“Strategic Planning Vs Operational Planning”

01-December-2020 by Virtue Ventures

We experience a typical misunderstanding while working with organizations that distinction between strategic planning and operational planning. While both of them are closely connected, it's critical to understand how they are different and how an organization can use both types of plans.

Many companies mistakenly believe they have developed a strategic plan after meeting with their team and creating a list of short, medium and long-term tasks and projects. In any case, strategic planning is a high-level, macro activity that hones in on your organization’s strategic priority areas and goals for the mid to long term range.

A solid strategic plan fills in as a guide to follow from where you are currently, to where you need to be. An operational plan, however, focuses in on the micro, or the day-to-day and weekly actions that can help your people achieve organizational goals.

Strategic Planning:

A strategic plan outlines your mission, vision, and high-level goals for the next three to five years. It also takes into account how you’ll measure those goals, and the major projects you’ll take on to meet them.

The strategic plan asks questions about the organization such as:

What do we do and for what reason do we do it?
What are our strengths, weaknesses, opportunities and threats?
What market trends or client demands support the vision?
What barriers may we encounter?
Where is our organization now, and where do we want to go in the future?
Which key regions would we want to concentrate on?


Strategic Planning Process Steps

Each business should have a strategic plan—but the number of businesses that try to operate without a defined plan might surprise you.
Since such a significant number of organizations fall flat in such matters, you can get ahead of the game using strategic planning.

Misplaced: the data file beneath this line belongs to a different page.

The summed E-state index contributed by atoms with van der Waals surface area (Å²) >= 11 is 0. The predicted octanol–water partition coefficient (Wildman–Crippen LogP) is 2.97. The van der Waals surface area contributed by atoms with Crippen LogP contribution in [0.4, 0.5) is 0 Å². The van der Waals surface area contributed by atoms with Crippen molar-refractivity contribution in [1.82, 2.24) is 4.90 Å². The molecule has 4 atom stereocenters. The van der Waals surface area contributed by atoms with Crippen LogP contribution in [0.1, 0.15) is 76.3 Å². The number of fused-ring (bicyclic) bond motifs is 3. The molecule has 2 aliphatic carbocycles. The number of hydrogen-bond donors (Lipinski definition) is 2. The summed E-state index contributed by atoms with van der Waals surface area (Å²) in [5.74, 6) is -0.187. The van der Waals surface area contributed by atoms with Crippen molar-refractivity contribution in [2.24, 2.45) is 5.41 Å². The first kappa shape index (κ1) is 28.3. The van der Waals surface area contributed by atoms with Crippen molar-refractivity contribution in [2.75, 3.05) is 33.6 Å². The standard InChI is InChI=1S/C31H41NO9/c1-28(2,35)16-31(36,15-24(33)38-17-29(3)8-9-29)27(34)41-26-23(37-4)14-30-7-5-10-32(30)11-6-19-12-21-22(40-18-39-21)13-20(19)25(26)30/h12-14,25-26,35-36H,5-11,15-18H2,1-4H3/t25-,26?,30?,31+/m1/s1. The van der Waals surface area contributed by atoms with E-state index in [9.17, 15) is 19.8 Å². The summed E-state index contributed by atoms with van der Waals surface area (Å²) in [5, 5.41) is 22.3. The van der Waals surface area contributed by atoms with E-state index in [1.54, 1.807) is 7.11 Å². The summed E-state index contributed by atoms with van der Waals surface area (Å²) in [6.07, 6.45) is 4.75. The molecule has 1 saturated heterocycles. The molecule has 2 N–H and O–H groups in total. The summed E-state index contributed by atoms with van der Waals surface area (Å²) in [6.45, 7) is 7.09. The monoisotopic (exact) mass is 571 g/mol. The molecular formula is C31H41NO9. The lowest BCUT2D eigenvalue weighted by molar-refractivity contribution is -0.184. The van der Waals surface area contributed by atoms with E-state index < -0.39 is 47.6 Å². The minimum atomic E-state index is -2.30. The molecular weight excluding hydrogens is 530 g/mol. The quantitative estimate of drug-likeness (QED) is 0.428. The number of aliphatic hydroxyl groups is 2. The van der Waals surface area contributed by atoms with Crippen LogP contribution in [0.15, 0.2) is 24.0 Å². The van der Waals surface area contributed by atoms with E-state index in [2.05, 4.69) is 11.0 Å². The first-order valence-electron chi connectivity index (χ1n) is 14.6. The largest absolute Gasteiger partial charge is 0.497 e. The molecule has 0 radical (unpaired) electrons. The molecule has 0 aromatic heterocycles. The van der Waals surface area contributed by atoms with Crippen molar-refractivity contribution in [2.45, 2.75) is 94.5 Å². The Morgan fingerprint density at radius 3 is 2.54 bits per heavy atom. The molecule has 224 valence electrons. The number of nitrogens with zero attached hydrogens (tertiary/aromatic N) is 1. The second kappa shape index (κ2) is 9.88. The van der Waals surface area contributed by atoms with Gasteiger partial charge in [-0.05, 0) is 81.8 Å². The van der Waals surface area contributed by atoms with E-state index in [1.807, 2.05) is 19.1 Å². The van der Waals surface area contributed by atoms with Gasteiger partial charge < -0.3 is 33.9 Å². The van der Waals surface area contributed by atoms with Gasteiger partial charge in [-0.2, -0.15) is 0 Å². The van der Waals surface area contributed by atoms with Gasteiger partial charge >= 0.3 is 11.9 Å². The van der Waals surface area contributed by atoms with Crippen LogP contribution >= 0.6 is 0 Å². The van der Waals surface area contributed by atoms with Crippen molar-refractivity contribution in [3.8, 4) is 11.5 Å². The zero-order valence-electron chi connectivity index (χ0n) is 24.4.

What is the strategic planning process?

In the most straightforward terms, the strategic planning process is the method that organizations use to develop plans to achieve overall, long-term goals.
The strategic planning process is more extensive—it helps you make a road map for which strategic objectives you should put effort into achieving and which initiatives will be less helpful to the business. The strategic planning process steps are outlined below.
1.  Determine your strategic position.
2. Prioritize your objectives.
3. Develop a strategic plan.
4. Execute and manage your plan.
5. Review and revise the plan if required.


Strategic planning offers the following benefits to the organization:


> Financial Benefits

> Optimum Utilization of Resources

> Guide to Organizational Activities

> Competitive Advantage

> Minimizes the risk of failure

> Increases the motivation and Innovation amongst the team members


Operational Planning:

An operational plan is a methodology of what your department/team will focus on for the near future - usually the upcoming year.

Operational planning generally supports strategic planning efforts. Whereas strategic priorities are concentrated on a few areas that need to be reviewed on a continuous basis, operational plans can have more items ranging from a single to do short, mid and long-term projects. While strategic plans often begin at the organizational level, operational plan looks into individual departments and teams and can converge on the day to day necessities of running the business.

Operational plan is the second step for any organization after preparation of the Strategic Plan. If your people don’t understand where the organization is headed, it can be difficult to decide which operational tasks and projects can propel the company into its ideal future state.

In short, operational planning can be done at the end of a strategic planning session, once the organizational priorities and goals are established – AND/OR - If the organization already has a strategic plan, operational planning can be done on an ongoing basis to remain aligned with the company’s strategic direction.

Operational plans ask questions such as:

    > What projects do we need to associate with to achieve our goals?

    > What daily tasks do we need to implement, continue, or stop in order to function?

    > Who is responsible for what?

    > Does this task or action support the organizations mission, vision, and values (and is it aligned with the strategy)?

Difference between strategic Planning and Operational Planning